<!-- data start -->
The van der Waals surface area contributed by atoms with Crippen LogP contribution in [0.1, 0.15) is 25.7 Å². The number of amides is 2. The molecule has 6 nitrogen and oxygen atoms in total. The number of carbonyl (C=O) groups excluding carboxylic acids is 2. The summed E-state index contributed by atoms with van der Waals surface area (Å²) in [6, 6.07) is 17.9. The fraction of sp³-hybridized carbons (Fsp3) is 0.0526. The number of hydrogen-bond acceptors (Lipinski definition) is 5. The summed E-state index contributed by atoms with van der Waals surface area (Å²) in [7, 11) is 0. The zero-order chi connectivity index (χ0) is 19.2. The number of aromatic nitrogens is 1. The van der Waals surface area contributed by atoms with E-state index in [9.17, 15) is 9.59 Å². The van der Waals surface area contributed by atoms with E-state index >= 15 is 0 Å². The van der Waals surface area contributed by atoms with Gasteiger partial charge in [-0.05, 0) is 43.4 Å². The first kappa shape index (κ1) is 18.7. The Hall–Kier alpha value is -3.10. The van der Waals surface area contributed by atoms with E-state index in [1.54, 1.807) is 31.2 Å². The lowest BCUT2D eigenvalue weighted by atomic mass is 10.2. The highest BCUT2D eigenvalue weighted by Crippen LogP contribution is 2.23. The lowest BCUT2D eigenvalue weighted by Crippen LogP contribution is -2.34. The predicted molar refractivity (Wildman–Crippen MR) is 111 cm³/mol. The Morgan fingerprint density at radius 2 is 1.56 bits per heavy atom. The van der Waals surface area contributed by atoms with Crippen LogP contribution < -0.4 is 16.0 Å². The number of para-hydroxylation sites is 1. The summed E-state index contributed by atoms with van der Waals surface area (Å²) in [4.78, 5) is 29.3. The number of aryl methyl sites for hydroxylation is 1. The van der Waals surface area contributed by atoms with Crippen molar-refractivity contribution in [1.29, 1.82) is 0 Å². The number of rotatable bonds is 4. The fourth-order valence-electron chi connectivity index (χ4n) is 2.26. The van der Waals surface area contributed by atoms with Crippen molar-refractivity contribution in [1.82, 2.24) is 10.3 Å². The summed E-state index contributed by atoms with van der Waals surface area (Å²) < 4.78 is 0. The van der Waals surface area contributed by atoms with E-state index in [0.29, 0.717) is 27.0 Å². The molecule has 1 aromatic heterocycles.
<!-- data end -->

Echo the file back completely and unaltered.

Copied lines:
The van der Waals surface area contributed by atoms with Crippen LogP contribution in [0.1, 0.15) is 25.7 Å². The number of amides is 2. The molecule has 6 nitrogen and oxygen atoms in total. The number of carbonyl (C=O) groups excluding carboxylic acids is 2. The summed E-state index contributed by atoms with van der Waals surface area (Å²) in [6, 6.07) is 17.9. The fraction of sp³-hybridized carbons (Fsp3) is 0.0526. The number of hydrogen-bond acceptors (Lipinski definition) is 5. The summed E-state index contributed by atoms with van der Waals surface area (Å²) in [7, 11) is 0. The zero-order chi connectivity index (χ0) is 19.2. The number of aromatic nitrogens is 1. The van der Waals surface area contributed by atoms with E-state index in [9.17, 15) is 9.59 Å². The van der Waals surface area contributed by atoms with E-state index >= 15 is 0 Å². The van der Waals surface area contributed by atoms with Gasteiger partial charge in [-0.05, 0) is 43.4 Å². The first kappa shape index (κ1) is 18.7. The Hall–Kier alpha value is -3.10. The van der Waals surface area contributed by atoms with E-state index in [1.54, 1.807) is 31.2 Å². The lowest BCUT2D eigenvalue weighted by atomic mass is 10.2. The highest BCUT2D eigenvalue weighted by Crippen LogP contribution is 2.23. The lowest BCUT2D eigenvalue weighted by Crippen LogP contribution is -2.34. The predicted molar refractivity (Wildman–Crippen MR) is 111 cm³/mol. The Morgan fingerprint density at radius 2 is 1.56 bits per heavy atom. The van der Waals surface area contributed by atoms with Crippen LogP contribution < -0.4 is 16.0 Å². The number of para-hydroxylation sites is 1. The summed E-state index contributed by atoms with van der Waals surface area (Å²) in [4.78, 5) is 29.3. The number of aryl methyl sites for hydroxylation is 1. The van der Waals surface area contributed by atoms with Crippen molar-refractivity contribution in [1.29, 1.82) is 0 Å². The number of rotatable bonds is 4. The fourth-order valence-electron chi connectivity index (χ4n) is 2.26. The van der Waals surface area contributed by atoms with Crippen molar-refractivity contribution in [1.82, 2.24) is 10.3 Å². The summed E-state index contributed by atoms with van der Waals surface area (Å²) < 4.78 is 0. The van der Waals surface area contributed by atoms with E-state index in [0.29, 0.717) is 27.0 Å². The molecule has 1 aromatic heterocycles.